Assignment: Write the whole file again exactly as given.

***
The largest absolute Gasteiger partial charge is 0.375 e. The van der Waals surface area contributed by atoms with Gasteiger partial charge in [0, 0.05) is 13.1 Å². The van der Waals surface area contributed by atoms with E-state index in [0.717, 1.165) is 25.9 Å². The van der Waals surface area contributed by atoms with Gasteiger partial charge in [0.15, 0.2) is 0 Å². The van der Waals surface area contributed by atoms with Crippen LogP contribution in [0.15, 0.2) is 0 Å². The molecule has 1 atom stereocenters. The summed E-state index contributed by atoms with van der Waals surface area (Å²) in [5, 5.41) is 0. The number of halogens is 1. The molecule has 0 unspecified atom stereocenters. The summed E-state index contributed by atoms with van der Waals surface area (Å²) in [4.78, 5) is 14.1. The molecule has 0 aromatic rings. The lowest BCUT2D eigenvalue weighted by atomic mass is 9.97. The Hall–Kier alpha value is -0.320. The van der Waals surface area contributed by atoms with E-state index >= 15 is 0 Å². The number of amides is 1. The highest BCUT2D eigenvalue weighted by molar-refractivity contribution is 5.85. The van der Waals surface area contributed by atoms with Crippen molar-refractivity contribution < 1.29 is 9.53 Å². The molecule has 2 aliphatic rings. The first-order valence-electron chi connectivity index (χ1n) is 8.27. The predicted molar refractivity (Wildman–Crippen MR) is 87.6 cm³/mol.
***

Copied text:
The largest absolute Gasteiger partial charge is 0.375 e. The van der Waals surface area contributed by atoms with Gasteiger partial charge in [0, 0.05) is 13.1 Å². The van der Waals surface area contributed by atoms with E-state index in [0.717, 1.165) is 25.9 Å². The van der Waals surface area contributed by atoms with Gasteiger partial charge in [0.15, 0.2) is 0 Å². The van der Waals surface area contributed by atoms with Crippen LogP contribution in [0.15, 0.2) is 0 Å². The molecule has 1 atom stereocenters. The summed E-state index contributed by atoms with van der Waals surface area (Å²) in [5, 5.41) is 0. The number of halogens is 1. The molecule has 0 unspecified atom stereocenters. The summed E-state index contributed by atoms with van der Waals surface area (Å²) in [4.78, 5) is 14.1. The molecule has 0 aromatic rings. The lowest BCUT2D eigenvalue weighted by atomic mass is 9.97. The Hall–Kier alpha value is -0.320. The van der Waals surface area contributed by atoms with E-state index >= 15 is 0 Å². The number of amides is 1. The highest BCUT2D eigenvalue weighted by molar-refractivity contribution is 5.85. The van der Waals surface area contributed by atoms with Crippen molar-refractivity contribution < 1.29 is 9.53 Å². The molecule has 2 aliphatic rings. The first-order valence-electron chi connectivity index (χ1n) is 8.27. The predicted molar refractivity (Wildman–Crippen MR) is 87.6 cm³/mol.